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SPECIAL ISSUE: SPRING HOME & GARDEN GUIDE : GARDEN GAFFES : Watering in Winter Can Damage Plants

March 05, 1989|RICK VANDERKNYFF | Times Staff Writer

In the world of gardening, the phrase "too much of a good thing" can take on extra meaning. During the cool winter that Orange County has experienced, many people have been over-watering their plants, especially container plants.

According to Wade Roberts, director of Sherman Gardens in Corona del Mar, it is common to give too much water to outdoor plants, and many plants fall victim to root rot as a result. A hanging plant commonly known as Concord blue is particularly susceptible. "They don't like the cold," Roberts said, and too much water can aggravate the problem.

If you have a Concord blue and winter has left it looking unhealthy, Roberts recommends giving it less water, trimming the plant back and waiting for the warm weather to restore it.

Over-watering can also plague bulbs in the garden. Many people keep their tuberous begonias too wet when they first plant them, Roberts said.

Impatience is another problem that can hurt the success of planted bulbs. Some people who plant tulips take the bulbs out of the refrigerator and plant them immediately on a hot day, or put them in a pot and push them into the warm sun.

The result, Roberts said, is that the bulb is not likely to bloom. The trick is to let the roots form before putting the bulbs in the ground, Roberts said.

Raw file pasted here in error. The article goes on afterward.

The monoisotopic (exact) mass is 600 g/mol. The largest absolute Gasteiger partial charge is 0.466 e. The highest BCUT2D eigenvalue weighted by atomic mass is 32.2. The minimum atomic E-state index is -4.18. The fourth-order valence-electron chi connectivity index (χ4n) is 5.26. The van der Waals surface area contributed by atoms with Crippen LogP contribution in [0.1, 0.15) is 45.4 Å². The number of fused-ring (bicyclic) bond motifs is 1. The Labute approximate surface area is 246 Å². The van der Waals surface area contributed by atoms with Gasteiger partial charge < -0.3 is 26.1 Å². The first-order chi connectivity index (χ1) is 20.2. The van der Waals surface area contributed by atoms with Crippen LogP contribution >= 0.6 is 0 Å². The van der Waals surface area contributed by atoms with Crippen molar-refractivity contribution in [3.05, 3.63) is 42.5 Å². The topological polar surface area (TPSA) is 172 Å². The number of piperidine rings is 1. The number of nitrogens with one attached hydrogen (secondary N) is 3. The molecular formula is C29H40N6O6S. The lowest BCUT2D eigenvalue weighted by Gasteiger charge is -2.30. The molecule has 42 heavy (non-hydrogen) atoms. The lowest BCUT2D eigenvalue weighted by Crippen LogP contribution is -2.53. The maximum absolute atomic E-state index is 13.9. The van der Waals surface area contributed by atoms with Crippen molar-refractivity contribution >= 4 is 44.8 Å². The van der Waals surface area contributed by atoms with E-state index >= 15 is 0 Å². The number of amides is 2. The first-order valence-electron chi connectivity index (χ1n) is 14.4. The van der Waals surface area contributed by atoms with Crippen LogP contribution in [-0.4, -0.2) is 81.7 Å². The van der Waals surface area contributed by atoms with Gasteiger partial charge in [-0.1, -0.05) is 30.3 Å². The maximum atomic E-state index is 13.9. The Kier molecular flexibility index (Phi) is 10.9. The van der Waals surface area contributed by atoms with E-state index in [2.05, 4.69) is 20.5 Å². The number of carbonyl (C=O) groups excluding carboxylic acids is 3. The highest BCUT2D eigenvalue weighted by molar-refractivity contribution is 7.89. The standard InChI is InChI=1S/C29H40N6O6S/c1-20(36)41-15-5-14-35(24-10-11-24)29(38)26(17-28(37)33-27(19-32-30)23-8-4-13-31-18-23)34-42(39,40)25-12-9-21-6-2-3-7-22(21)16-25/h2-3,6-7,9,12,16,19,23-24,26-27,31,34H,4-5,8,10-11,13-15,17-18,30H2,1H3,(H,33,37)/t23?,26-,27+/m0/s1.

Speaking of "too much of a good thing," one of the problems that Jim Kitano of Kitano's Garden Center in La Palma runs into regularly is the overuse of fertilizers and other chemicals on plants and lawns.

When some homeowners fertilize their lawns for spring and find that the recommended dose makes their grass green, "they assume that twice as much will make it twice as green," Kitano said. But brown is often the color that results, because the grass cannot assimilate the extra chemicals.

The same goes for plant foods and other chemical garden aids. Many people simply do not read the labels, and often come back to Kitano's wondering what went wrong when their plants die.

When people buy a medicine for themselves, "they read the package and they know what the dosage is," Kitano said. "They should take the same care with plants. Chemicals are chemicals."

Kidney-shaped back-yard pools are a familiar part of the Orange County landscape. But too often the pool is simply too big for the back yard, restricting pedestrian circulation around the pool and cutting down the area available for entertaining. The aesthetic effect can also be cramped.

Carl Vella, a landscape architect in Santa Ana, has one customer in Tustin whose pool comes to within a few feet of the house, making getting around the pool not only awkward but unsafe.

Vella's solution involves major surgery--actually reducing the size of the pool.

With a typical 30-foot pool, he might build a wall across one end and cut the total length down to 20 feet, refilling the unwanted space with dirt. In most cases, as with the house in Tustin, he also angles the rounded corners of the pool, changing the kidney shape into something more geometric--and modern.

The result is better circulation around the pool, more space for entertaining and a less cramped look. The price tag for these improvements ranges from about $4,000 to $8,000 on a typical back-yard pool, Vella said.

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